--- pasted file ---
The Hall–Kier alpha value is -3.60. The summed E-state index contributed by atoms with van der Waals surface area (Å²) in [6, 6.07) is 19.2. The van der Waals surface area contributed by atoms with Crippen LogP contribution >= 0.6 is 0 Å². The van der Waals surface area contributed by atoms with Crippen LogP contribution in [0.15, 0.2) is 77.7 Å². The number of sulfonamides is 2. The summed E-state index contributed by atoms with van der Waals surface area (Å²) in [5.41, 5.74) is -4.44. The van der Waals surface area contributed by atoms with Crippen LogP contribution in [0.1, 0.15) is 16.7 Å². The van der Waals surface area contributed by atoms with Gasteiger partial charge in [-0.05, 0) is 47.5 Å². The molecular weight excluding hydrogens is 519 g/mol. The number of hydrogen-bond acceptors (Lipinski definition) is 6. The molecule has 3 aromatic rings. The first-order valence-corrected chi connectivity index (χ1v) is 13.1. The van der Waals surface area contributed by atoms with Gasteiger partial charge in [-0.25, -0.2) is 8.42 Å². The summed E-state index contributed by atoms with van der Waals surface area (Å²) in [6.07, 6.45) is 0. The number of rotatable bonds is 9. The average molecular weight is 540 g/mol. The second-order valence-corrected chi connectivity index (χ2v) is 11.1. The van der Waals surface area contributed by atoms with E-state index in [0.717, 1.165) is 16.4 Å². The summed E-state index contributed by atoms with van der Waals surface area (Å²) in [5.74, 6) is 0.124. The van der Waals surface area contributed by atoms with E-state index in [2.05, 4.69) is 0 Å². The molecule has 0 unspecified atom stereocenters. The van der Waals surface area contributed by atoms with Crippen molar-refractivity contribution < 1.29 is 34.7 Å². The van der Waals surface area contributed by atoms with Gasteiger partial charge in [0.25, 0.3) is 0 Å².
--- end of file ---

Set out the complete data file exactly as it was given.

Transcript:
The Hall–Kier alpha value is -3.60. The summed E-state index contributed by atoms with van der Waals surface area (Å²) in [6, 6.07) is 19.2. The van der Waals surface area contributed by atoms with Crippen LogP contribution >= 0.6 is 0 Å². The van der Waals surface area contributed by atoms with Crippen LogP contribution in [0.15, 0.2) is 77.7 Å². The number of sulfonamides is 2. The summed E-state index contributed by atoms with van der Waals surface area (Å²) in [5.41, 5.74) is -4.44. The van der Waals surface area contributed by atoms with Crippen LogP contribution in [0.1, 0.15) is 16.7 Å². The van der Waals surface area contributed by atoms with Gasteiger partial charge in [-0.05, 0) is 47.5 Å². The molecular weight excluding hydrogens is 519 g/mol. The number of hydrogen-bond acceptors (Lipinski definition) is 6. The molecule has 3 aromatic rings. The first-order valence-corrected chi connectivity index (χ1v) is 13.1. The van der Waals surface area contributed by atoms with Gasteiger partial charge in [-0.25, -0.2) is 8.42 Å². The summed E-state index contributed by atoms with van der Waals surface area (Å²) in [6.07, 6.45) is 0. The number of rotatable bonds is 9. The average molecular weight is 540 g/mol. The second-order valence-corrected chi connectivity index (χ2v) is 11.1. The van der Waals surface area contributed by atoms with E-state index in [0.717, 1.165) is 16.4 Å². The summed E-state index contributed by atoms with van der Waals surface area (Å²) in [5.74, 6) is 0.124. The van der Waals surface area contributed by atoms with E-state index in [2.05, 4.69) is 0 Å². The molecule has 0 unspecified atom stereocenters. The van der Waals surface area contributed by atoms with Crippen molar-refractivity contribution < 1.29 is 34.7 Å². The van der Waals surface area contributed by atoms with Gasteiger partial charge in [0.25, 0.3) is 0 Å².